The Banshees of Inisherin features outstanding performances across the board that will likely lead to further awards recognition. In addition to Farrell and Gleeson, Kerry Condon (as Pádraic’s sister Siobhán) and Barry Keoghan (as the young and troubled islander Dominic, with whom Pádraic tries to fill the void left by Colm) also shine. Moreover, there are several scene-stealing animals in the film (especially Pádraic’s miniature donkey, Jenny). The Banshees of Inisherin is beautifully shot by cinematographer Ben Davis, who uses the contrast between bright and dark images to convey the emotional state of the characters, and often shoots through stained windows to highlight the characters’ isolation and loneliness. However, there are a few minor instances of unconvincing VFX that somewhat mar the film’s otherwise stunning visual presentation, but this can be easily overlooked in the grand scheme of things. The film also boasts a beautiful score by Carter Burwell that significantly adds to its atmosphere.
Despite its high production values, I cannot fully join in on the high praise the film has received so far. This mostly has to do with the fact that I have never been the biggest fan of Martin McDonagh’s humor and sudden bursts of violence. Although The Banshees of Inisherin provided me with a few good laughs, not all the film’s funnier moments landed with me. Furthermore, I once again felt that these elements somewhat undercut the emotional resonance of the film, as well as the more serious themes McDonagh is grappling with. These themes include friendship, sadness, and the transience of our existence. As Colm later explains to Pádraic, he senses time slipping away from him, and he wants to use his remaining years to create music with his fiddle (i.e., something worthwhile that will last after he’s gone) instead of what he describes as wasting his time with dull conversations with Pádraic. The viewer’s sympathies constantly shift throughout the film, and I appreciated that McDonagh does not take sides in the conflict between Pádraic and Colm.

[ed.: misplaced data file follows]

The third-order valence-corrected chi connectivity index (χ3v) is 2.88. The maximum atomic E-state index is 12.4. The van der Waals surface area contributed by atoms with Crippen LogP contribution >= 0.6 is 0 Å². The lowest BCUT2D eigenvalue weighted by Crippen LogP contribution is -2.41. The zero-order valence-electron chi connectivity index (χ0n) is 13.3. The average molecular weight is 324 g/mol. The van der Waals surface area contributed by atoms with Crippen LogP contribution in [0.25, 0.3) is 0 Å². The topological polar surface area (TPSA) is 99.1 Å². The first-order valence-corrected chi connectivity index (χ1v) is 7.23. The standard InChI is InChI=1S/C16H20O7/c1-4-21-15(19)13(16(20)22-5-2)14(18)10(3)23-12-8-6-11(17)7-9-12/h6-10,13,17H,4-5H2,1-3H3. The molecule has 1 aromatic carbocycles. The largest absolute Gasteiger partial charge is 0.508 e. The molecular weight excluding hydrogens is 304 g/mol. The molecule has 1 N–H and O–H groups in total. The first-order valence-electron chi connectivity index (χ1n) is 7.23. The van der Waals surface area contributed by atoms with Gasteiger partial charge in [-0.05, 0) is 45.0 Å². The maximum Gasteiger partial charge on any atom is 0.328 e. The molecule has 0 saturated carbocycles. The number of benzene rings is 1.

McDonagh also seems to be drawing parallels between the Irish Civil War and the conflict between Pádraic and Colm. Canon fire from the war that is raging on the mainland can regularly be heard and seen from the island, but the islanders do not seem to be overly affected by it (one islander even remarks that he cannot remember the exact reason why the war started). However, these parallels remain largely in the background of the film, and they are never fully developed and therefore only offer limited insight. There is also a hint of an other-worldly element towards the end that plays into the film’s title (and contrasts nicely with earlier scenes in a church, as well as the Christian imagery that can be seen throughout the film), but this is again something that ultimately feels more like an afterthought.
Overall, there is a lot to like about The Banshees of Inisherin. I can understand the high praise the film has received at Venice and Toronto, even though I’m not quite as enthusiastic about it as most people seem to be. However, as mentioned above, my somewhat subdued reaction to the film is in no small part due to McDonagh’s sense of humor not fully aligning with my own. Therefore, fans of McDonagh’s previous work will probably respond more positively to the film than I did. 3/4 stars
David Hill is a lawyer from Switzerland. He has long had a passion for cinema, and he uses most of his spare time to watch and research films. His main interest focuses on arthouse films, and he occasionally makes contributions to Deep Focus Review as a guest writer.